City likes recreation plan |

City likes recreation plan

Jenifer Ragland

City leaders Tuesday showed support of a plan to form a Recreation Joint Powers Authority on the South Shore but appeared skeptical of a county proposal to raise sales tax for road services.

At the South Lake Tahoe City Council meeting, members voted unanimously to have city staffers continue to pursue a JPA with El Dorado County, Lake Tahoe Unified School District and the Lake Tahoe Community College District. The JPA would likely be funded by a voter-approved special property tax in an amount between $25 and $50 per year.

Councilman Kevin Cole raised questions about equity and the JPA, considering the fact that city residents have been paying for recreation in the basin for a long time when county residents have not.

Don Radford, parks and recreation director, said that is a question other agencies have brought up as well, but so far there are no answers. The details of the JPA will have to be worked out as the process moves forward, he said.

“I’m not opposed to the JPA,” Cole responded. “Obviously we have to do something, and this seems like the most viable approach. I guess the devil is in the detail, and we will just have to work that out.”

Each council member expressed the feeling that a separate entity and funding source is needed to insure the survival of recreation in South Lake Tahoe.

However, the council was not so inclined to support the ideas made in a presentation by Michael Stoltz, El Dorado County Department of Transportation director.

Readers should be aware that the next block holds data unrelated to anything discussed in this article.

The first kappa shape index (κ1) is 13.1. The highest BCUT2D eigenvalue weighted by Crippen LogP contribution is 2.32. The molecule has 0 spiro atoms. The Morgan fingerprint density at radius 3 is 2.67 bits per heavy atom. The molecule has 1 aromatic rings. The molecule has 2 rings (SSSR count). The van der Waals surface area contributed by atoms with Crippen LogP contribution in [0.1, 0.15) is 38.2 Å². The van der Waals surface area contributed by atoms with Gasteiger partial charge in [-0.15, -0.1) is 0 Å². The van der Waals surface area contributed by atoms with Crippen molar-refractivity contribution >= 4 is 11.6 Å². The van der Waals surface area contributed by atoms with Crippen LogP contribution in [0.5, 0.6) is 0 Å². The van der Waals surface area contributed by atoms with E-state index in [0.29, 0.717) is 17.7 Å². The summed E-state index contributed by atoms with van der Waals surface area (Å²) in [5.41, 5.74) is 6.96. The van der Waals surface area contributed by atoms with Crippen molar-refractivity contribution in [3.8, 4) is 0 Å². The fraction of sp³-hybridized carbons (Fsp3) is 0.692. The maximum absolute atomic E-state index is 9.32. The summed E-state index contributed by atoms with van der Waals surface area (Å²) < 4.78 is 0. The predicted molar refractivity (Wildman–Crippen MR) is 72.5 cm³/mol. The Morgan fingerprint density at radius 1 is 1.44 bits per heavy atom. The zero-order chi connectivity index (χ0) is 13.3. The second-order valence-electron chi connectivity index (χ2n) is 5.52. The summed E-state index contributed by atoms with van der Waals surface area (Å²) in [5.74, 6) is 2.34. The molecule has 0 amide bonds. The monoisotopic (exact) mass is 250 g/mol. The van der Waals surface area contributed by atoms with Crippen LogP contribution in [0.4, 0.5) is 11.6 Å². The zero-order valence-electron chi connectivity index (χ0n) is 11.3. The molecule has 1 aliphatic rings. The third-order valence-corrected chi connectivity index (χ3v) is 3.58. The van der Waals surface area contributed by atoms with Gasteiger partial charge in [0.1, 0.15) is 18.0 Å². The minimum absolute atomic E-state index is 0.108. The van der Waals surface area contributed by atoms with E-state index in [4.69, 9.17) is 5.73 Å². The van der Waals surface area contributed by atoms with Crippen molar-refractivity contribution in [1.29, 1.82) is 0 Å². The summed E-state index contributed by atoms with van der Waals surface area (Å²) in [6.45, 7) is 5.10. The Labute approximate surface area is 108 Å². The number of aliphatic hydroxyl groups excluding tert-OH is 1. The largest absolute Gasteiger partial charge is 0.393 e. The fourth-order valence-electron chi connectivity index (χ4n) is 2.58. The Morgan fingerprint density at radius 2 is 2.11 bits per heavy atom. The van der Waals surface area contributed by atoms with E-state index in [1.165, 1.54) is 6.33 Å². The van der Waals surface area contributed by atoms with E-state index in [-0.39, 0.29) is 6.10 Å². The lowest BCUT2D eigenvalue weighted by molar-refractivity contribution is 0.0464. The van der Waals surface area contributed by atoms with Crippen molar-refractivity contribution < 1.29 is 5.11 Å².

The Board of Supervisors has endorsed the department’s proposal for a half-cent sales tax increase within the county to pay for maintenance on county roads, which Stoltz characterized as “deteriorating beneath us.”

Although no vote was taken, council members were clearly wary of the proposed half-cent sales tax initiative, primarily because they could not see the direct benefit such a tax would bring to the city.

“I think this is a slippery pole for the county to climb,” said Councilwoman Judy Brown. “There has been a lot of publicity related to money management … and I think selling this to the voters and the taxpayers is going to be a strong sell.”

Cole noted that discussions are going on within the Tahoe Basin to increase sales tax basinwide as a means of paying for transportation improvements in hope of raising local revenue to leverage federal funding.

“It’s hard enough to sell one sales tax initiative, much less two of them,” he said.

City Manager Kerry Miller said the county should look into creating a Transportation District on the Western Slope, so that any increased taxes would not affect South Lake Tahoe.

“If the city is a party to this, the measure can prevail on the West Slope, because they have at least two-thirds of the vote,” he said. “While the county may be concerned with paving one road in Cameron Park, the city is concerned with how we can get people out of their cars and use mass transit. Our objectives and needs are really quite different.”

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